- A range of “pro-competitive interventions” designed to tackle the sources of market power by overcoming barriers to entry and expansion. In line with the Furman Report, the CMA proposes data-related remedies, including requiring third-party access to data and interoperability. But the CMA goes even further than the Furman recommendations, proposing two additional forms of intervention. The first would introduce consumer choice and address the power of defaults. The second – the power to order separation of platforms (either from an operational or ownership perspective) – could be far-reaching. The CMA recognises that this is a “highly interventionist remedy” and that there may be issues over the UK acting unilaterally in this area. It will be interesting to see what the Government makes of this recommendation in particular, although it is important to note that it is not unprecedented in the UK: the CMA is in fact one of the few antitrust authorities that has the ability to require divestment and separation as a remedy following a market investigation reference. In this case, however, the CMA decided not to go down that route despite concluding that the test for a reference was met.
Both types of regulatory interventions would be implemented by a Digital Markets Unit – which could be a new or existing institution. In enforcing the code of conduct in particular, the Unit would have powers to suspend, block and reverse decisions by platforms. It would also be able to impose “substantial” financial penalties for non-compliance.
The revival of the Digital Markets Taskforce
After being commissioned by the Government in March 2020, we heard little about the Digital Markets Taskforce. The onset of the Covid-19 pandemic delayed a public consultation on its work, and it was unclear how far (if at all) it had progressed its consideration of the Furman Report’s proposals. Now, in order to further inform the Government on the design of the new regulatory regime, the CMA has formally launched the Taskforce. As a first step, the Taskforce has published a call for information, seeking views and evidence from a wide range of stakeholders. It has also invited businesses who sell or distribute their products and services (including apps) on UK online marketplaces or app stores to complete a questionnaire on their experiences of using these platforms. Responses are due by 31 July and the Taskforce will provide advice to Government by the end of 2020.
Cooperation at home and abroad
The CMA recognises the importance of ensuring a joined up approach in exploring and implementing its recommended measures. As noted above, the Digital Markets Taskforce itself is comprised of officials from the CMA, Ofcom and ICO. To further bolster coordination and ensure a coherent regulatory response across the broader UK digital economy, these regulators have also formed a Digital Regulation Cooperation Forum (DCRF). The DCRF will be separate from, but work closely with, the Taskforce.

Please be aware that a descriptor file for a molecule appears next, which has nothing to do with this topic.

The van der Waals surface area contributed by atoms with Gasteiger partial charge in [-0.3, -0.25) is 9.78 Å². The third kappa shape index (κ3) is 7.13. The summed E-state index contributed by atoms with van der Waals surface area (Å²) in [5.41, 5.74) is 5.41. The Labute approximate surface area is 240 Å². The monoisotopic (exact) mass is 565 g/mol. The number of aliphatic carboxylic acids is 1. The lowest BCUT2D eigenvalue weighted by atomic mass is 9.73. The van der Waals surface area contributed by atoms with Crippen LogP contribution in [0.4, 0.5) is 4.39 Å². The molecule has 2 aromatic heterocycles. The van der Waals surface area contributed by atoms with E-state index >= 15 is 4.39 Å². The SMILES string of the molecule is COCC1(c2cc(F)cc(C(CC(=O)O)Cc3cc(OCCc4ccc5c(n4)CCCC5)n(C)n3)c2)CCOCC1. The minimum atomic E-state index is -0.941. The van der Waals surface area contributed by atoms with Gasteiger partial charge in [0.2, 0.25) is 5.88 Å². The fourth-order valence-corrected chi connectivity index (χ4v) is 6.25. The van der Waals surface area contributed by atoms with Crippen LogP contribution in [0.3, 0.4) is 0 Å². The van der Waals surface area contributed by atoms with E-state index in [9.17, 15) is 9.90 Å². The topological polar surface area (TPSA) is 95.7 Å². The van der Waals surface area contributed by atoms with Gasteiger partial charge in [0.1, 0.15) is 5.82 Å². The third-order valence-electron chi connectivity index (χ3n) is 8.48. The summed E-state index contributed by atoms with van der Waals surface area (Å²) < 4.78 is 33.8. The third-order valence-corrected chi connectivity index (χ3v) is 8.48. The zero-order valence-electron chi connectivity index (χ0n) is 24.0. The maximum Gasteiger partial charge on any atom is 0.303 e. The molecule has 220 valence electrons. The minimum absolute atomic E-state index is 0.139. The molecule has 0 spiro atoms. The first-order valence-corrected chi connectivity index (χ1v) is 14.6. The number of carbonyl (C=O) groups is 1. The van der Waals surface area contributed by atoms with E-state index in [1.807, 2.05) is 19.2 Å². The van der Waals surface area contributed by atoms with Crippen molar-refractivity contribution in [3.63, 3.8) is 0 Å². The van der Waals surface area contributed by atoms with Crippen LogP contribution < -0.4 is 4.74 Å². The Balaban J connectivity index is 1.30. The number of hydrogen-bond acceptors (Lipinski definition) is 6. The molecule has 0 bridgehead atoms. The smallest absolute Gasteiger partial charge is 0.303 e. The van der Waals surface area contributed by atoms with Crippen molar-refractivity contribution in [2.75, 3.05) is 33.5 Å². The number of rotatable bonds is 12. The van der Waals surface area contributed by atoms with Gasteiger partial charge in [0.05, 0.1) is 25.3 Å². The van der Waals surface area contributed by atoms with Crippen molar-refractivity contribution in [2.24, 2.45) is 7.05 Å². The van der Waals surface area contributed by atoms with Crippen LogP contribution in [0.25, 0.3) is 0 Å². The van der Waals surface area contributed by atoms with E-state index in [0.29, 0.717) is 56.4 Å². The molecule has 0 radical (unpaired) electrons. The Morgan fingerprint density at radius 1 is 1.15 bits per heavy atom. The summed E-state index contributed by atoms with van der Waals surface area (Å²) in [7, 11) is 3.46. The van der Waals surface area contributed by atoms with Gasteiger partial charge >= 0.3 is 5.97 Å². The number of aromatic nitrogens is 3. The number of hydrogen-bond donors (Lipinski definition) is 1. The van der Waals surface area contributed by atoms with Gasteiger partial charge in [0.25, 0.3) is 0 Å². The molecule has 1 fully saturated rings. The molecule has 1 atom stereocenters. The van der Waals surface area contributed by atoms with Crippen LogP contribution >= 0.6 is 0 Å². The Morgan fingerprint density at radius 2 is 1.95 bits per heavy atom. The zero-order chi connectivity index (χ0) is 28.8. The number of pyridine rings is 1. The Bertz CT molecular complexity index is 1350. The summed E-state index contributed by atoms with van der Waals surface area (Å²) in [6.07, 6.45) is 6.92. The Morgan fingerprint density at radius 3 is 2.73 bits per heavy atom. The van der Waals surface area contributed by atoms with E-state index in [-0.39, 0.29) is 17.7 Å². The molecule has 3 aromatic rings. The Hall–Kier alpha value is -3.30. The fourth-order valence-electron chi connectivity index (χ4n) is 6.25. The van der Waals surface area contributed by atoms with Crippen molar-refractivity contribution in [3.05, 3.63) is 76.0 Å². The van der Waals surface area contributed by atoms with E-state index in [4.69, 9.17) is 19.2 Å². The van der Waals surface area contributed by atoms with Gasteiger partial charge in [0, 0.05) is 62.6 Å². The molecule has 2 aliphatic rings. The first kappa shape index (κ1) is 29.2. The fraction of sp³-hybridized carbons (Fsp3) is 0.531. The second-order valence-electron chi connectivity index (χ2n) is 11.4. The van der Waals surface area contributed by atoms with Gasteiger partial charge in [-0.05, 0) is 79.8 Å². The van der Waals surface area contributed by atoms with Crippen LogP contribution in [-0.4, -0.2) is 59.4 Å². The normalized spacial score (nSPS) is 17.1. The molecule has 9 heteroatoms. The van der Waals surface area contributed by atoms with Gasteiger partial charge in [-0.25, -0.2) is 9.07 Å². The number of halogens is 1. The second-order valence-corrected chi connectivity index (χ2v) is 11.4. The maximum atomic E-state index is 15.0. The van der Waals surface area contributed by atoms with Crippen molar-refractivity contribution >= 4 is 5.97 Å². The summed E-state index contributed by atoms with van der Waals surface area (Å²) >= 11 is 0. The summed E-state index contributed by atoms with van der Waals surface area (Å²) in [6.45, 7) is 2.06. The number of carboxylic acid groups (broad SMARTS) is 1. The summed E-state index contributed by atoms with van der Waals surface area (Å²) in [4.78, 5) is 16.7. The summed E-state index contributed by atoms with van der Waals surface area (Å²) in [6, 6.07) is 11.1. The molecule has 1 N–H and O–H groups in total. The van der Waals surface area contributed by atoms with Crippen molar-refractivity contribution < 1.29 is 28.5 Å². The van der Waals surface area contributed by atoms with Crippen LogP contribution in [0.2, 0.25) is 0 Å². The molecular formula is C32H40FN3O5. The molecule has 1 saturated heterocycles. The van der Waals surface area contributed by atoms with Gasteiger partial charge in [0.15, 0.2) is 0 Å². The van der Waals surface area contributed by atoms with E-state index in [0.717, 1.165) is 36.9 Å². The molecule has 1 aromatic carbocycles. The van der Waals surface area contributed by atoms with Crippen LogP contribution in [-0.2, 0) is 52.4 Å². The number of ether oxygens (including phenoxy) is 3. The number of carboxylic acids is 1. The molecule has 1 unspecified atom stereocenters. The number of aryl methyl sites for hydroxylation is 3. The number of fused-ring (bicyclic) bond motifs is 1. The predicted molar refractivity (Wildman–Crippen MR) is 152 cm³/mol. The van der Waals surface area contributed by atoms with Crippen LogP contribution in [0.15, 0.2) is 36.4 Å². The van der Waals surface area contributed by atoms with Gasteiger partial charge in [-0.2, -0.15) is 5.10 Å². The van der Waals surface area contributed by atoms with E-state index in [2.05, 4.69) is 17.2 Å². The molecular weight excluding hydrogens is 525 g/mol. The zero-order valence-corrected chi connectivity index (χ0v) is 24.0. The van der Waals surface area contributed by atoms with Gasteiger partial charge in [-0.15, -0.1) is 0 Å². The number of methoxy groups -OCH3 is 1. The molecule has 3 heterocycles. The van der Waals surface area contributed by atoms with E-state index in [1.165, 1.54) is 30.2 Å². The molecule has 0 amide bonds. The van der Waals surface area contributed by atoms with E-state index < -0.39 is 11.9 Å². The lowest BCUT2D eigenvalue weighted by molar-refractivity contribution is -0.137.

The CMA also notes that many of the issues it has identified in its market study are international in nature. As we have previously reported, it is not just the UK which is grappling with the issue of antitrust policy and enforcement in digital markets. At the beginning of June, the European Commission also put forward proposals for the ex ante regulation of digital platforms, together with a new competition tool to address structural competition problems in markets which would share many features of the UK’s own markets regime (see our alert). And Germany has outlined its priorities on taking over Presidency of the Council, which include a strong focus on digital policies and an intention to develop antitrust supervision in platform markets. Outside Europe, the U.S., Australia, Japan and South Korea are just a few of the many jurisdictions which are taking or considering measures to better enable antitrust rules to deal with digital markets. In this context, the CMA vows to “continue to take a leading role globally” as part of its wider digital strategy, and to take note of what steps other jurisdictions are taking.
Two final warnings
The CMA notes its renewed confidence that the UK Government is committed to taking forward reforms in the digital sector. This, as well as not wanting to add to the burden on businesses in an economic climate impacted by Covid-19, was key to its decision to pursue regulatory recommendations rather than opening an in-depth market investigation. However, if the Government does not take forward the necessary legislation to establish the new regime “in good time”, the CMA is clear that it stands ready to take direct action of its own through the market investigation route.
Second, and crucially for businesses in the digital sector, the CMA notes that it is “currently actively considering possible enforcement cases…drawing on the work of the market study”. This is a clear warning that the CMA will continue to closely monitor the market for anti-competitive conduct, whatever the ultimate outcome of its recommendations for regulatory reform.